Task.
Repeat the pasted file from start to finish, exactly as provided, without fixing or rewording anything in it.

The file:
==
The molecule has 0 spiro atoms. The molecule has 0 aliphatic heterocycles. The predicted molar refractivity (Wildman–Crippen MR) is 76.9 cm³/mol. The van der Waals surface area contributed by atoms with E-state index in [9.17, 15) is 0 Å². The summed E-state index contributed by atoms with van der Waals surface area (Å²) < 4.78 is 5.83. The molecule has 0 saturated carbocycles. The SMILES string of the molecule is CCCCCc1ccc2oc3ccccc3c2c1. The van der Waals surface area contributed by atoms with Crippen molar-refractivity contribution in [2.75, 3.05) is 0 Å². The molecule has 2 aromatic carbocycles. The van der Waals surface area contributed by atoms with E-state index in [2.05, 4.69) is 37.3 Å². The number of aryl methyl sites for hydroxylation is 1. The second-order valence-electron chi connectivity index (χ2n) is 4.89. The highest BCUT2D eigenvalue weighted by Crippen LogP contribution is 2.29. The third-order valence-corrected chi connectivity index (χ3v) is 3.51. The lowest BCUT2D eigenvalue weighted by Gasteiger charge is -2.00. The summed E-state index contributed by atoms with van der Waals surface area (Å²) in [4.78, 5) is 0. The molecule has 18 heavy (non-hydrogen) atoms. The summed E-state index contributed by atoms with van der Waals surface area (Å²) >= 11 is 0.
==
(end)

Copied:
The molecule has 0 spiro atoms. The molecule has 0 aliphatic heterocycles. The predicted molar refractivity (Wildman–Crippen MR) is 76.9 cm³/mol. The van der Waals surface area contributed by atoms with E-state index in [9.17, 15) is 0 Å². The summed E-state index contributed by atoms with van der Waals surface area (Å²) < 4.78 is 5.83. The molecule has 0 saturated carbocycles. The SMILES string of the molecule is CCCCCc1ccc2oc3ccccc3c2c1. The van der Waals surface area contributed by atoms with Crippen molar-refractivity contribution in [2.75, 3.05) is 0 Å². The molecule has 2 aromatic carbocycles. The van der Waals surface area contributed by atoms with E-state index in [2.05, 4.69) is 37.3 Å². The number of aryl methyl sites for hydroxylation is 1. The second-order valence-electron chi connectivity index (χ2n) is 4.89. The highest BCUT2D eigenvalue weighted by Crippen LogP contribution is 2.29. The third-order valence-corrected chi connectivity index (χ3v) is 3.51. The lowest BCUT2D eigenvalue weighted by Gasteiger charge is -2.00. The summed E-state index contributed by atoms with van der Waals surface area (Å²) in [4.78, 5) is 0. The molecule has 18 heavy (non-hydrogen) atoms. The summed E-state index contributed by atoms with van der Waals surface area (Å²) >= 11 is 0.